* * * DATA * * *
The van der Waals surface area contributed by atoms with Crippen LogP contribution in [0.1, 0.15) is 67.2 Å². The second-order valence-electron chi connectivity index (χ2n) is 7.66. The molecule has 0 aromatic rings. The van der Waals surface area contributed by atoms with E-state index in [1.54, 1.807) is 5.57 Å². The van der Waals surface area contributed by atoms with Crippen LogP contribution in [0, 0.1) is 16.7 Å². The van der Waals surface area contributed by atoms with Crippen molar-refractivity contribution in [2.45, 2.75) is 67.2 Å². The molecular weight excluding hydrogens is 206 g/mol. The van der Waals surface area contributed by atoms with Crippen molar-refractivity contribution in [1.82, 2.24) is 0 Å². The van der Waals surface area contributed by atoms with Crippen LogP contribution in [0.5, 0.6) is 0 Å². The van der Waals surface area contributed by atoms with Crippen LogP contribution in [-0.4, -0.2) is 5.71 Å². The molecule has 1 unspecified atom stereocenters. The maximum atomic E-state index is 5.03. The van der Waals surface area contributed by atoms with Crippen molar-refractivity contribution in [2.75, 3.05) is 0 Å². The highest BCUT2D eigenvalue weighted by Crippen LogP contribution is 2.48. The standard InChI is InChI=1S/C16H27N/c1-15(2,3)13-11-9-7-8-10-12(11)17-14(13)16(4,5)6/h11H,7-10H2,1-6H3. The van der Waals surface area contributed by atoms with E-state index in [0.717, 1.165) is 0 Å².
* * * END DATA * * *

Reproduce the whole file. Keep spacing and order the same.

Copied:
The van der Waals surface area contributed by atoms with Crippen LogP contribution in [0.1, 0.15) is 67.2 Å². The second-order valence-electron chi connectivity index (χ2n) is 7.66. The molecule has 0 aromatic rings. The van der Waals surface area contributed by atoms with E-state index in [1.54, 1.807) is 5.57 Å². The van der Waals surface area contributed by atoms with Crippen LogP contribution in [0, 0.1) is 16.7 Å². The van der Waals surface area contributed by atoms with Crippen molar-refractivity contribution in [2.45, 2.75) is 67.2 Å². The molecular weight excluding hydrogens is 206 g/mol. The van der Waals surface area contributed by atoms with Crippen molar-refractivity contribution in [1.82, 2.24) is 0 Å². The van der Waals surface area contributed by atoms with Crippen LogP contribution in [0.5, 0.6) is 0 Å². The van der Waals surface area contributed by atoms with Crippen LogP contribution in [-0.4, -0.2) is 5.71 Å². The molecule has 1 unspecified atom stereocenters. The maximum atomic E-state index is 5.03. The van der Waals surface area contributed by atoms with Crippen molar-refractivity contribution in [2.75, 3.05) is 0 Å². The highest BCUT2D eigenvalue weighted by Crippen LogP contribution is 2.48. The standard InChI is InChI=1S/C16H27N/c1-15(2,3)13-11-9-7-8-10-12(11)17-14(13)16(4,5)6/h11H,7-10H2,1-6H3. The van der Waals surface area contributed by atoms with E-state index in [0.717, 1.165) is 0 Å².